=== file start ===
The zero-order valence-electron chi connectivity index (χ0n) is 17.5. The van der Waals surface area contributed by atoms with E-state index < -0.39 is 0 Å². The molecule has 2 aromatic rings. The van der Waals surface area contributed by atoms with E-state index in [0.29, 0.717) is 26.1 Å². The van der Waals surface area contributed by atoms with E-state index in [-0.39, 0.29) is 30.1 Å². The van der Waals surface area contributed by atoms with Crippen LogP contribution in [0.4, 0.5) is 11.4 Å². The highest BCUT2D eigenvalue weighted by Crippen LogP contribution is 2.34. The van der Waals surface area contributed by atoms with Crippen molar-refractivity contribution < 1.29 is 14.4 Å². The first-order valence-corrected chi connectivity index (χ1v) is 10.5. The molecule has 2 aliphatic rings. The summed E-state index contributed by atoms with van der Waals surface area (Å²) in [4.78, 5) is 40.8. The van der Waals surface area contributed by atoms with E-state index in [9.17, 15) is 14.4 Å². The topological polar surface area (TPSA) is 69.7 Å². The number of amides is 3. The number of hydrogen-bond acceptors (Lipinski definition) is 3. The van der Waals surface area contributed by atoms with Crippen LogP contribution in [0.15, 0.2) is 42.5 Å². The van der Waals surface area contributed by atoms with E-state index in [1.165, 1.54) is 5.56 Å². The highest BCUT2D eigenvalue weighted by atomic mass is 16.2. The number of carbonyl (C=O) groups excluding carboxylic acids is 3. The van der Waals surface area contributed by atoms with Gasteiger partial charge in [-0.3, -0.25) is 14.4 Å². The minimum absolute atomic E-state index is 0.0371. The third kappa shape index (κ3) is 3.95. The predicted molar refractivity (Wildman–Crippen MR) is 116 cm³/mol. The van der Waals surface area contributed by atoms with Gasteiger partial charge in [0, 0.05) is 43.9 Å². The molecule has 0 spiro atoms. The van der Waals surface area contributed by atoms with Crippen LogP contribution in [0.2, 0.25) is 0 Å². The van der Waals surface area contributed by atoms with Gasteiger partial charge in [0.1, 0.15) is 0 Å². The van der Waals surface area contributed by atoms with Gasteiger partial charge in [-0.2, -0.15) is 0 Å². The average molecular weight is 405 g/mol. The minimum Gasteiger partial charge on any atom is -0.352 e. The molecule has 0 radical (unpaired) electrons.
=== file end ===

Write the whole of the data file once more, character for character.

The zero-order valence-electron chi connectivity index (χ0n) is 17.5. The van der Waals surface area contributed by atoms with E-state index < -0.39 is 0 Å². The molecule has 2 aromatic rings. The van der Waals surface area contributed by atoms with E-state index in [0.29, 0.717) is 26.1 Å². The van der Waals surface area contributed by atoms with E-state index in [-0.39, 0.29) is 30.1 Å². The van der Waals surface area contributed by atoms with Crippen LogP contribution in [0.4, 0.5) is 11.4 Å². The highest BCUT2D eigenvalue weighted by Crippen LogP contribution is 2.34. The van der Waals surface area contributed by atoms with Crippen molar-refractivity contribution < 1.29 is 14.4 Å². The first-order valence-corrected chi connectivity index (χ1v) is 10.5. The molecule has 2 aliphatic rings. The summed E-state index contributed by atoms with van der Waals surface area (Å²) in [4.78, 5) is 40.8. The van der Waals surface area contributed by atoms with E-state index in [9.17, 15) is 14.4 Å². The topological polar surface area (TPSA) is 69.7 Å². The number of amides is 3. The number of hydrogen-bond acceptors (Lipinski definition) is 3. The van der Waals surface area contributed by atoms with Crippen LogP contribution in [0.15, 0.2) is 42.5 Å². The van der Waals surface area contributed by atoms with E-state index in [1.165, 1.54) is 5.56 Å². The highest BCUT2D eigenvalue weighted by atomic mass is 16.2. The number of carbonyl (C=O) groups excluding carboxylic acids is 3. The van der Waals surface area contributed by atoms with Gasteiger partial charge in [-0.3, -0.25) is 14.4 Å². The minimum absolute atomic E-state index is 0.0371. The third kappa shape index (κ3) is 3.95. The predicted molar refractivity (Wildman–Crippen MR) is 116 cm³/mol. The van der Waals surface area contributed by atoms with Gasteiger partial charge in [0, 0.05) is 43.9 Å². The molecule has 0 spiro atoms. The van der Waals surface area contributed by atoms with Crippen LogP contribution in [0.2, 0.25) is 0 Å². The van der Waals surface area contributed by atoms with Gasteiger partial charge in [0.1, 0.15) is 0 Å². The van der Waals surface area contributed by atoms with Gasteiger partial charge in [-0.2, -0.15) is 0 Å². The average molecular weight is 405 g/mol. The minimum Gasteiger partial charge on any atom is -0.352 e. The molecule has 0 radical (unpaired) electrons.